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A Portrait of Mendelssohn$
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Clive Brown

Print publication date: 2003

Print ISBN-13: 9780300095395

Published to Yale Scholarship Online: October 2013

DOI: 10.12987/yale/9780300095395.001.0001

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• Abraham Mendelssohn's Dilemma

• Abraham Mendelssohn's Dilemma

Chapter:
13 • Abraham Mendelssohn's Dilemma
Source:
A Portrait of Mendelssohn
Author(s):

Clive Brown

Publisher:
Yale University Press
DOI:10.12987/yale/9780300095395.003.0013

Abraham Mendelssohn was facing a dilemma at the time his three eldest children—Fanny, Felix, and Rebecka—were born. This had something to do with the privilege of Christianity obtained by his father Moses, which applied only to him and his wife. On the other hand, the privilege granted to Moses after his death applied only to his children, not to any future grandchildren. King Friedrich Wilhelm II of Prussia granted Daniel Itzig, grandfather of Abraham's wife, Lea Salomon, all the rights of a Christian citizen, but this privilege extended only to his grandchildren and did not cover Abraham and Lea's children. While this problem was resolved through the 1812 Prussian Edict of Emancipation, Abraham and Lea, along with many other Jews of their class, realized that their children must be assimilated into the Christian majority, regardless of the legal position. Such a decision was not essentially at odds with Moses Mendelssohn's philosophical and theological stance despite his adherence to Judaism.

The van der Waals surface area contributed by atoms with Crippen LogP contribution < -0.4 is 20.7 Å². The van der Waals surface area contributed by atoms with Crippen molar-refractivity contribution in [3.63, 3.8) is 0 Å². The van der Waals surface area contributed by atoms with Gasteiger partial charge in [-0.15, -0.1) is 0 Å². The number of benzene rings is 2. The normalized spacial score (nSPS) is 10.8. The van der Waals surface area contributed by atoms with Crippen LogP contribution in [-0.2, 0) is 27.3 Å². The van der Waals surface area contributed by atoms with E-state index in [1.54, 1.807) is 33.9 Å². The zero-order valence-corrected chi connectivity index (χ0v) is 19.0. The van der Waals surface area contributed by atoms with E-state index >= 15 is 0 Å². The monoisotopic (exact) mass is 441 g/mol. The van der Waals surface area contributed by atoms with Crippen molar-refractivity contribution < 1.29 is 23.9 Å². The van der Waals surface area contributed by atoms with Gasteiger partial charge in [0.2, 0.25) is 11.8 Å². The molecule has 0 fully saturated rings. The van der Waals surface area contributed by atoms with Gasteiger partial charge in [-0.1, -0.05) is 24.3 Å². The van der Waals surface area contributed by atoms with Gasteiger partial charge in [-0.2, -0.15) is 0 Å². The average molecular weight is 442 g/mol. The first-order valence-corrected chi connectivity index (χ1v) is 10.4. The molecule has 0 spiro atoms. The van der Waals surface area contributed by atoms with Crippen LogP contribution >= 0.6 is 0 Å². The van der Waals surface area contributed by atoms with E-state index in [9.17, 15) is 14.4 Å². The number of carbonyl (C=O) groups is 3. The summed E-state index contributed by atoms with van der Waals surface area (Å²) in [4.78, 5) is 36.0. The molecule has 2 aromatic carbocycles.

Keywords:   privilege, Abraham Mendelssohn, Friedrich Wilhelm II, Prussia, Daniel Itzig, Lea Salomon, Jews, Moses Mendelssohn, Judaism, Christianity

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